at exams. It will help to develop the memory of intelligence officers of
the Armed Forces and police. You can measure the memory of the mind. I
will introduce this as a multi-purpose memory developer".
I asked whether she is going to launch it to the market.
"This is not a commodity for the common market. When you practise
this daily, things will enter your subconscious mind. You need
tolerance, practice and knowledge of the mind. If we market it parents
will cause damage to their children by using this to pass exams. I have
all the legal rights to this machine. Therefore I took a decision not to
issue it to the common market," Rasika replied.
She has introduced this machine to the National Institute of
Education (NIE) in Maharagama. She received a good response from the
Therefore she has decided to hand over all legal powers to the
Institute to distribute all the machines via them.
She will never seek help from the private sector. She wants to help
the present generation.
"I pay my gratitude to my parents, sisters, brother, all my teachers,
my staff members, students and all others including the media who
encouraged me to invent this," she concluded.
Eating - The Healthy Yoga Way
"Man is what he eateth" said George Bernard Shaw once. It is not what
we eat that is of paramount importance, but how we eat, when and how
much. Eating not only includes the intake of food but its digestion and
We all know how a large meal, gobbled fast, especially when one is
tired or in a state of nervous tension, may and often does produce
indigestion or painful gas. So does anger.
The ulcers from which high-pressure executives so often suffer are
the direct result of emotional strain, for when the system is not at
rest the digestive juices fail to flow freely and an acid condition is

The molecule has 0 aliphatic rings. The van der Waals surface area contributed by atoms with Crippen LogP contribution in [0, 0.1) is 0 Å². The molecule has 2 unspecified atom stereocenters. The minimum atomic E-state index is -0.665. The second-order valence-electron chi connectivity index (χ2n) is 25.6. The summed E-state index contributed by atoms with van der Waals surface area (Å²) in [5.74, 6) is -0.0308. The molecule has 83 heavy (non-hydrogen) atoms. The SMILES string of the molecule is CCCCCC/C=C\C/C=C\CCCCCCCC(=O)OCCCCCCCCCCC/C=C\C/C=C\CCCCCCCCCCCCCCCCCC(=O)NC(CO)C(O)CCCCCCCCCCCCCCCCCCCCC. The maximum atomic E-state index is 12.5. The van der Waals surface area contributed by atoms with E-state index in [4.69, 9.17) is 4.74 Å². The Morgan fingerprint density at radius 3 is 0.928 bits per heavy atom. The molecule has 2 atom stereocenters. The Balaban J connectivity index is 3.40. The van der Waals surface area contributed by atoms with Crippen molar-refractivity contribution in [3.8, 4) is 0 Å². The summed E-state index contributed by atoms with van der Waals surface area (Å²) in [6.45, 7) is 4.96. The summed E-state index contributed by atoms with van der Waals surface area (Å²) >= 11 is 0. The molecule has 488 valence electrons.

set up which literally corrodes the sensitive mucous lining of the
stomach and intestines.
The habit of gulping food is lethal, for the gulper starves himself
even as he overeats. Then how should we eat food?
Chewing food slowly and thoroughly serves a double function. First of
all it's good for your teeth. Unless you give them a daily work-out by
chewing solid foods, they will weaken and decay for want of exercise.
Secondly, unless you chew your food properly, you do not give saliva
a chance to penetrate it. Saliva, as you know, is an important digestive
juice. It contains 'ptyalin' an enzyme which transforms starches into
maltose or body sugar. Such foods as potatoes, bread, noodles, cereals
and starchy vegetables, in other words carbohydrates must all be
saturated with ptyalin, if they are to do the body any good.
This process must be accomplished before the carbohydrates leave the
mouth, for once they have been swallowed the hydrochloric acid in the
stomach prevents any further digestion.
That is why fast eaters seldom grow fat regardless of the quantities
of food they consume.
To put it another way, the more you chew the less you will want or
need to eat, for small amounts of food will keep you well nourished
provided, of course, that your diet is a balance one. Taking time to
taste and savour will also enhance your enjoyment of food. It helps a
free flow of gastric juices which helps digestion.
There are many vitamins, minerals and other elements necessary to